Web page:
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Defiant Bouteflika Insists on National Conference ahead of Electing Successor

Defiant Bouteflika Insists on National Conference ahead of Electing Successor

Monday, 18 March, 2019 - 18:30
A demonstrator carries a national flag during protest over Bouteflika's decision to postpone elections and extend his fourth term in office, in Algiers, Algeria March 15, 2019. (Reuters)
Asharq Al-Awsat
Algerian President Abdelaziz Bouteflika on Monday defied protesters, insisting on holding a national conference to reform the political system and approving a new constitution before electing his successor.

In a letter reported by Ennahar television, he said that the conference will be held shortly.

The forum will take “decisive decisions”, state television quoted him as saying. A new constitution will then pave the way for a new president, the private Ennahar station added.

The scenario broadly reflects a timetable for change that Bouteflika mapped out on March 11.

Bouteflika, 82, last week bowed to demonstrators who say he unfit to run Algeria by announcing he had reversed a decision to stand for another term. But he stopped short of stepping down and postponed elections due in April, in effect extending his current term until a new constitution can be prepared.

Demonstrators say Bouteflika is no state of health to run the country, and they want to see a new generation of leadership tackle deep-seated economic problems and corruption.

The ailing leader has ruled for two decades but has rarely been seen in public since suffering a stroke five years ago.

His comments were published shortly after the chief of staff, Lieutenant-General Ahmed Gaed Salah, said the army should take responsibility for finding a quick solution to its political crisis, in the most overt signal of potential military intervention since demonstrations erupted three weeks ago.

So far, the powerful army has remained in barracks during the demonstrations, with the security forces mainly monitoring mostly peaceful demonstrations in Algiers and other cities.

“The army will remain a fortified fortress for the country,” Salah said on state TV. “We should be responsible for finding solutions as soon as possible. There is no problem without solution.”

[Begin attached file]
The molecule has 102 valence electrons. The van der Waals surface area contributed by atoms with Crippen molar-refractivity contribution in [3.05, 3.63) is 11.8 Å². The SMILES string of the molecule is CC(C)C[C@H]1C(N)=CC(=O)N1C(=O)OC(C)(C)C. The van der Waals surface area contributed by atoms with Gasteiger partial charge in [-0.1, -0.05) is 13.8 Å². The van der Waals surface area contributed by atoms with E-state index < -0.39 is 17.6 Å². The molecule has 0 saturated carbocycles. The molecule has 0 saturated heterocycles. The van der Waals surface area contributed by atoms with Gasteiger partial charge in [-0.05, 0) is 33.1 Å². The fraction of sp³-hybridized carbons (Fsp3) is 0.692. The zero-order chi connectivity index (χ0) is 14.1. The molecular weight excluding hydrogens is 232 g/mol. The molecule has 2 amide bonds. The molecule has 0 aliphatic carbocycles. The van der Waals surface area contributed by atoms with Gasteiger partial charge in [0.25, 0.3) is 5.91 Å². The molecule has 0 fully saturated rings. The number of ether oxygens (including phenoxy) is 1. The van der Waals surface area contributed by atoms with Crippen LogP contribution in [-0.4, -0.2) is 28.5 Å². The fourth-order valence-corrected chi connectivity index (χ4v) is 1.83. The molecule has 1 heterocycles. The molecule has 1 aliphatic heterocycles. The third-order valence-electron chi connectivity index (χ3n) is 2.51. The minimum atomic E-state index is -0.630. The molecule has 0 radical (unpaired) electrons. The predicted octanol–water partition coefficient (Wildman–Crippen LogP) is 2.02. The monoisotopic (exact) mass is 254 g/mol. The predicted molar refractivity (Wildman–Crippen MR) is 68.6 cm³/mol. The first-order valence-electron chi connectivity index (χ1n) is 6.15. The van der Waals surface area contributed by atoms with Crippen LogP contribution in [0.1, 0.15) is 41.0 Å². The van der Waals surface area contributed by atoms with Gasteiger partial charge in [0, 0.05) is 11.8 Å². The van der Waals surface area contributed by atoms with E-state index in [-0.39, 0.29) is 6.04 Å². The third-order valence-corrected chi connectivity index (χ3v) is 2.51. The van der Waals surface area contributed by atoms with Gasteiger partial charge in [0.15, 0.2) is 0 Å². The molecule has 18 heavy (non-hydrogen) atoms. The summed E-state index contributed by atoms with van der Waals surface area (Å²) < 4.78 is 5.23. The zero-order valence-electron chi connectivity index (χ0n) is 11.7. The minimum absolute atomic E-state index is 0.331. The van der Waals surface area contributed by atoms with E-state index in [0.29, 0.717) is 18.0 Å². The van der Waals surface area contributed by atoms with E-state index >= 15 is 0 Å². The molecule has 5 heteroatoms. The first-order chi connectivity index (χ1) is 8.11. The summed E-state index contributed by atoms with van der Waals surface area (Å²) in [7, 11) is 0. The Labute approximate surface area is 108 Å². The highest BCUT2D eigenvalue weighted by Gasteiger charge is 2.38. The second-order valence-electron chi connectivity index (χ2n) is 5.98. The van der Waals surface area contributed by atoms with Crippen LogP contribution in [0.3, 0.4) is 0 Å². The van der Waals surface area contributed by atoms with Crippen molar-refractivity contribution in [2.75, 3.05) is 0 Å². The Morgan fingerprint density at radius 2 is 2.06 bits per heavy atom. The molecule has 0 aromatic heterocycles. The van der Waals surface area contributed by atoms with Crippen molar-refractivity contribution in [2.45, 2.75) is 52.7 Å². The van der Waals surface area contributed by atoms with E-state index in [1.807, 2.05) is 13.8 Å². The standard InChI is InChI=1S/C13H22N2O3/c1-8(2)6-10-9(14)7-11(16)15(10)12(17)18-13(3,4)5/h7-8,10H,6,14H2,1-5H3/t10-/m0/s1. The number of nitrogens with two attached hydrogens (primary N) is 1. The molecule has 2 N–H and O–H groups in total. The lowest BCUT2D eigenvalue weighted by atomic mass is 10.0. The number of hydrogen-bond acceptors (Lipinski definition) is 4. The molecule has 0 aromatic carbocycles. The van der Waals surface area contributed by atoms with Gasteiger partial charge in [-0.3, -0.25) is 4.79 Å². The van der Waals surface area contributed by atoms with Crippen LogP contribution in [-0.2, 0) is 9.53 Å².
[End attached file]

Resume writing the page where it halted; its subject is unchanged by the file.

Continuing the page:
He added: “I’m confident the Algerian people are wise and able to overcome all difficulties.”

Bouteflika’s concessions last week have brought no halt to the demonstrations, which are expected to continue on Tuesday, Algeria’s Independence Day holiday. On Monday, doctors called for mass protests during the celebrations.

In a statement, the independent Collective of Algerian Medical Residents (CAMRA) urged medical students to take part and denounce the “ruling gangs”.

Protesters are desperate for a new generation of leaders who can tackle the country’s pressing problems: a stagnant economy and high unemployment despite vast oil and gas resources.

In another concession, the Ministry of Religious Affairs on Sunday informed clerics that they are no longer required to submit texts of their sermons to authorities for approval. One of the most influential clerics in Algiers expressed his opposition to the government last week.

Since returning from medical treatment in Switzerland last week, Bouteflika has been losing allies, including senior members of the ruling National Liberation Front party, known by its French acronym FLN.

Bouteflika named Noureddine Bedoui as prime minister last week, but on Monday leaders of 13 independent Algerian labor unions refused to support his efforts to form a cabinet.

“We will not hold discussions with this system, we belong to the people and the people said ‘No’ to the system,” Boualem Amora, a leader of an education union, told reporters.

Meziane Meriane, a union official from the education sector, declined a meeting with Bedoui because her representatives do not want to be part of a government that is "condemned by the people."

"We are with the street demanding change, but this prime minister who was interior minister in the outgoing government does not correspond to the break demanded by the people," Meriane said.

The state doctors' union boss, Lyes Merabet, also declined a meeting on discussions over the creation of the new government.

"We are for a total break," Merabet said.

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